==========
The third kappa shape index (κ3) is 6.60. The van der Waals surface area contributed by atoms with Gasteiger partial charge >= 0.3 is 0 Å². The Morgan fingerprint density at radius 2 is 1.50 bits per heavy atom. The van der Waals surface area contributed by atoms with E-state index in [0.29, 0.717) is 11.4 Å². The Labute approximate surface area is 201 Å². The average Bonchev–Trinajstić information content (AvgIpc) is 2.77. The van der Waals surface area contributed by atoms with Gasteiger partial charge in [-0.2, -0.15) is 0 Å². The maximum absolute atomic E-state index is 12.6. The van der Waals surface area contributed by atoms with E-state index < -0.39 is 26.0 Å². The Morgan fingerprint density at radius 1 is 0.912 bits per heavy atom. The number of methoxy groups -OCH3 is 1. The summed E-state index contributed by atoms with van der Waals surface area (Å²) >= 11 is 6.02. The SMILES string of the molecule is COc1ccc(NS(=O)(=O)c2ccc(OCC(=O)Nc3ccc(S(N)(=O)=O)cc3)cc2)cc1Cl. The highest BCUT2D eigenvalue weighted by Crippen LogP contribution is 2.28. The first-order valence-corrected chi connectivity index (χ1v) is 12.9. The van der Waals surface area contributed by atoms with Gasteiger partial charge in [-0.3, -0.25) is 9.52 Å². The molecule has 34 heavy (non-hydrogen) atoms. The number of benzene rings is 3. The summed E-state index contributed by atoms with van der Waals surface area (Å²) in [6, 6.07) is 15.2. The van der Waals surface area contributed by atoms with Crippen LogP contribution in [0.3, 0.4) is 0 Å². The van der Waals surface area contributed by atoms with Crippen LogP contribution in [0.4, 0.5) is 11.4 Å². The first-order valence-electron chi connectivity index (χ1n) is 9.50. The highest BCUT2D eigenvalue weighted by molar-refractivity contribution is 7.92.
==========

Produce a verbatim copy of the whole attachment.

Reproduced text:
The third kappa shape index (κ3) is 6.60. The van der Waals surface area contributed by atoms with Gasteiger partial charge >= 0.3 is 0 Å². The Morgan fingerprint density at radius 2 is 1.50 bits per heavy atom. The van der Waals surface area contributed by atoms with E-state index in [0.29, 0.717) is 11.4 Å². The Labute approximate surface area is 201 Å². The average Bonchev–Trinajstić information content (AvgIpc) is 2.77. The van der Waals surface area contributed by atoms with Gasteiger partial charge in [-0.2, -0.15) is 0 Å². The maximum absolute atomic E-state index is 12.6. The van der Waals surface area contributed by atoms with E-state index < -0.39 is 26.0 Å². The Morgan fingerprint density at radius 1 is 0.912 bits per heavy atom. The number of methoxy groups -OCH3 is 1. The summed E-state index contributed by atoms with van der Waals surface area (Å²) >= 11 is 6.02. The SMILES string of the molecule is COc1ccc(NS(=O)(=O)c2ccc(OCC(=O)Nc3ccc(S(N)(=O)=O)cc3)cc2)cc1Cl. The highest BCUT2D eigenvalue weighted by Crippen LogP contribution is 2.28. The first-order valence-corrected chi connectivity index (χ1v) is 12.9. The van der Waals surface area contributed by atoms with Gasteiger partial charge in [-0.3, -0.25) is 9.52 Å². The molecule has 34 heavy (non-hydrogen) atoms. The number of benzene rings is 3. The summed E-state index contributed by atoms with van der Waals surface area (Å²) in [6, 6.07) is 15.2. The van der Waals surface area contributed by atoms with Crippen LogP contribution in [0.3, 0.4) is 0 Å². The van der Waals surface area contributed by atoms with Crippen LogP contribution in [0.4, 0.5) is 11.4 Å². The first-order valence-electron chi connectivity index (χ1n) is 9.50. The highest BCUT2D eigenvalue weighted by molar-refractivity contribution is 7.92.